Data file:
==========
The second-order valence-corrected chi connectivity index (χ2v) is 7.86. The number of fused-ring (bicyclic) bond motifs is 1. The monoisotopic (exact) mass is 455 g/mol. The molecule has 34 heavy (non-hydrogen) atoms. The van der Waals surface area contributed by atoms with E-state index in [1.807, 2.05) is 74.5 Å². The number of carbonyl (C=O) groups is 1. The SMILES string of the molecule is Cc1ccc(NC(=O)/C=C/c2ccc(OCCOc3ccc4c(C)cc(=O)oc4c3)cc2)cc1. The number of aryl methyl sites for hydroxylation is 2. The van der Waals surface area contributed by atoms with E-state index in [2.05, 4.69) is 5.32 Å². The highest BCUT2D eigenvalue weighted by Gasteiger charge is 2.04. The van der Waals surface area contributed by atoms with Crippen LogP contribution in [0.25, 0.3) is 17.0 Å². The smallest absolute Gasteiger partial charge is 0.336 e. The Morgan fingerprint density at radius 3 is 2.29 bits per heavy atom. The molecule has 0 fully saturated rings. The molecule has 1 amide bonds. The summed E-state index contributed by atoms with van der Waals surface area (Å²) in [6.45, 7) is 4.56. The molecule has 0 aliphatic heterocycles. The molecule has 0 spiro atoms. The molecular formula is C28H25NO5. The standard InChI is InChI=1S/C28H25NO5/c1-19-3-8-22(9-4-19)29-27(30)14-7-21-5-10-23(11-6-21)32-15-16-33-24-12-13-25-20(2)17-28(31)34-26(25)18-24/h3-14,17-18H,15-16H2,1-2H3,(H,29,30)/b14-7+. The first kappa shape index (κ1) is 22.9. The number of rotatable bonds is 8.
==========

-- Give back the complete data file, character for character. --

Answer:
The second-order valence-corrected chi connectivity index (χ2v) is 7.86. The number of fused-ring (bicyclic) bond motifs is 1. The monoisotopic (exact) mass is 455 g/mol. The molecule has 34 heavy (non-hydrogen) atoms. The van der Waals surface area contributed by atoms with E-state index in [1.807, 2.05) is 74.5 Å². The number of carbonyl (C=O) groups is 1. The SMILES string of the molecule is Cc1ccc(NC(=O)/C=C/c2ccc(OCCOc3ccc4c(C)cc(=O)oc4c3)cc2)cc1. The number of aryl methyl sites for hydroxylation is 2. The van der Waals surface area contributed by atoms with E-state index in [2.05, 4.69) is 5.32 Å². The highest BCUT2D eigenvalue weighted by Gasteiger charge is 2.04. The van der Waals surface area contributed by atoms with Crippen LogP contribution in [0.25, 0.3) is 17.0 Å². The smallest absolute Gasteiger partial charge is 0.336 e. The Morgan fingerprint density at radius 3 is 2.29 bits per heavy atom. The molecule has 0 fully saturated rings. The molecule has 1 amide bonds. The summed E-state index contributed by atoms with van der Waals surface area (Å²) in [6.45, 7) is 4.56. The molecule has 0 aliphatic heterocycles. The molecule has 0 spiro atoms. The molecular formula is C28H25NO5. The standard InChI is InChI=1S/C28H25NO5/c1-19-3-8-22(9-4-19)29-27(30)14-7-21-5-10-23(11-6-21)32-15-16-33-24-12-13-25-20(2)17-28(31)34-26(25)18-24/h3-14,17-18H,15-16H2,1-2H3,(H,29,30)/b14-7+. The first kappa shape index (κ1) is 22.9. The number of rotatable bonds is 8.